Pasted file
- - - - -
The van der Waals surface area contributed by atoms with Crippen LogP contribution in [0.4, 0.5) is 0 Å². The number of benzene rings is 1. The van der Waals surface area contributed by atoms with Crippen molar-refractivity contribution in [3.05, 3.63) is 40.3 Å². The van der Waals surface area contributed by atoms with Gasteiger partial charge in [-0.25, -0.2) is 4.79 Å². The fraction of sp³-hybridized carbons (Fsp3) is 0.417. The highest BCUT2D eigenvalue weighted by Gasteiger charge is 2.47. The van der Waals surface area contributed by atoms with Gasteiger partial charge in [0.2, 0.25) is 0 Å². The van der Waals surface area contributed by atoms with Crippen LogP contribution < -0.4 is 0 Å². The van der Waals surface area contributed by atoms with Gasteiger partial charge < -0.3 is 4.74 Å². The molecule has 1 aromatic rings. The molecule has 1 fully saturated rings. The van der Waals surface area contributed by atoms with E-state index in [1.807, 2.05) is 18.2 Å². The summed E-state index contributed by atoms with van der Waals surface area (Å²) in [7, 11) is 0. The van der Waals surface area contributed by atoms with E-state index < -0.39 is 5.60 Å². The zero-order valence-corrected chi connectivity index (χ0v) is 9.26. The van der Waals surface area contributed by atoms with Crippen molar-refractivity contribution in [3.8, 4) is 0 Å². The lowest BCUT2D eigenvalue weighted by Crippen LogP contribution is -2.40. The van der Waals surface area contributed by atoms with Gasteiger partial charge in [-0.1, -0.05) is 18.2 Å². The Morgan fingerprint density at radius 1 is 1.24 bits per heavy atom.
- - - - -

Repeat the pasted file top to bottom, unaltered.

The van der Waals surface area contributed by atoms with Crippen LogP contribution in [0.4, 0.5) is 0 Å². The number of benzene rings is 1. The van der Waals surface area contributed by atoms with Crippen molar-refractivity contribution in [3.05, 3.63) is 40.3 Å². The van der Waals surface area contributed by atoms with Gasteiger partial charge in [-0.25, -0.2) is 4.79 Å². The fraction of sp³-hybridized carbons (Fsp3) is 0.417. The highest BCUT2D eigenvalue weighted by Gasteiger charge is 2.47. The van der Waals surface area contributed by atoms with Gasteiger partial charge in [0.2, 0.25) is 0 Å². The van der Waals surface area contributed by atoms with Crippen LogP contribution < -0.4 is 0 Å². The van der Waals surface area contributed by atoms with Gasteiger partial charge < -0.3 is 4.74 Å². The molecule has 1 aromatic rings. The molecule has 1 fully saturated rings. The van der Waals surface area contributed by atoms with E-state index in [1.807, 2.05) is 18.2 Å². The summed E-state index contributed by atoms with van der Waals surface area (Å²) in [7, 11) is 0. The van der Waals surface area contributed by atoms with E-state index < -0.39 is 5.60 Å². The zero-order valence-corrected chi connectivity index (χ0v) is 9.26. The van der Waals surface area contributed by atoms with Crippen molar-refractivity contribution in [3.8, 4) is 0 Å². The lowest BCUT2D eigenvalue weighted by Crippen LogP contribution is -2.40. The van der Waals surface area contributed by atoms with Gasteiger partial charge in [-0.1, -0.05) is 18.2 Å². The Morgan fingerprint density at radius 1 is 1.24 bits per heavy atom.